As I was returning from Ponte al’Annia this afternoon, I saw across the river a small slit in the rock of the mountains, where a small tributary river comes into the Serchio. I had seen this on a detailed map of this area I bought. Although it was late afternoon, I had time to go over and investigate this little river and the road leading up to it. There was a sign for the Torrento Turrita Cava. I turned left and went about 100 meters, and then took a right turn on a small road, leading up a switchback road. Not too far, though, it rose a bit, and then flattened out, and turned inward to the mountain. This is a narrow gorge, with steep walls, and heavily wooded. In a short distance the road came to the small hydroelectric dam built on the river. Behind the dam is an amazingly beautiful blue/green lake, narrowly winding back between the lush sides of the little, steep canyon. The road continued along the left (south) side of the lake, and I could not help but follow it.  Winding, on and on, along this paradise of a place. You see, once you reach the dam, you have entered this entirely different world, and left behind the wide open space of the Serchio River valley. This place is lush, park like, undeveloped, and hidden from Ghivizzano or Piano de Coreglia. It is hard to see from the outside, but once you are in it, you see it is expansive, going back for many kilometers.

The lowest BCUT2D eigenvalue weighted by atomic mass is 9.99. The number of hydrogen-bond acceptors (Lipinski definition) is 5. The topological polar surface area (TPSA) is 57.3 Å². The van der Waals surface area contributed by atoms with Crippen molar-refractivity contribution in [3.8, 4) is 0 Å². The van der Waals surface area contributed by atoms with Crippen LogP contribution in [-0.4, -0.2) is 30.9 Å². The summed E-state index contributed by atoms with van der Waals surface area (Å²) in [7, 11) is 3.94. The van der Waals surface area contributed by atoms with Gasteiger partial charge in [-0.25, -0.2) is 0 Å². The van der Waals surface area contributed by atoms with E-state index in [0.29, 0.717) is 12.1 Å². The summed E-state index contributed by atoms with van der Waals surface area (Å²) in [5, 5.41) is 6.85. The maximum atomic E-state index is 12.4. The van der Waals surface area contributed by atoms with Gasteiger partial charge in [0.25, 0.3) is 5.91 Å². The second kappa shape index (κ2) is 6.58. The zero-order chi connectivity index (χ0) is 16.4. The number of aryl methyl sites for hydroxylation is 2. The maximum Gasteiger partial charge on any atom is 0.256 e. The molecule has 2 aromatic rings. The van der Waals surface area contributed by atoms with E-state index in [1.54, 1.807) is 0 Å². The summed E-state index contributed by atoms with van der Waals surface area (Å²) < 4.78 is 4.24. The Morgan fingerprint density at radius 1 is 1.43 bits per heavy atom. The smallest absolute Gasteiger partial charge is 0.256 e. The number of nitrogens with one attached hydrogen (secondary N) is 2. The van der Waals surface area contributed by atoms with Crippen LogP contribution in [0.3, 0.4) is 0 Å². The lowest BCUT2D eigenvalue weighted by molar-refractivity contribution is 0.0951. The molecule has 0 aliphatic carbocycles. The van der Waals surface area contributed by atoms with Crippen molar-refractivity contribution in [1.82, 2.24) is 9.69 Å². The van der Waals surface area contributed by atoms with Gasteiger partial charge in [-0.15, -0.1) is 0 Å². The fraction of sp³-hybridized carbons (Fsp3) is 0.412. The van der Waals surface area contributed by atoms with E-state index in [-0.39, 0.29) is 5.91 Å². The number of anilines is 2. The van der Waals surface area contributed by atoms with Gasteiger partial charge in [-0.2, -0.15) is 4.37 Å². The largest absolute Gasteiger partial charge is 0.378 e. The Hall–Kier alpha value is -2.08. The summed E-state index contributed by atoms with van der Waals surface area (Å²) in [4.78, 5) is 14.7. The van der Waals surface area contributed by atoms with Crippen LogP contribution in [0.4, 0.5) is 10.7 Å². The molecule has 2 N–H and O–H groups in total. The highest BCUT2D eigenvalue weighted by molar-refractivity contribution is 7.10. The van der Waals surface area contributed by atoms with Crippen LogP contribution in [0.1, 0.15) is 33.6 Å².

I biked on. Amazed at what I had found. And kicking myself that I only had found it now, the evening before I leave! If I had only known!!! This is a little slice of pristine forest/wilderness right on the doorstep of Ghivizzano..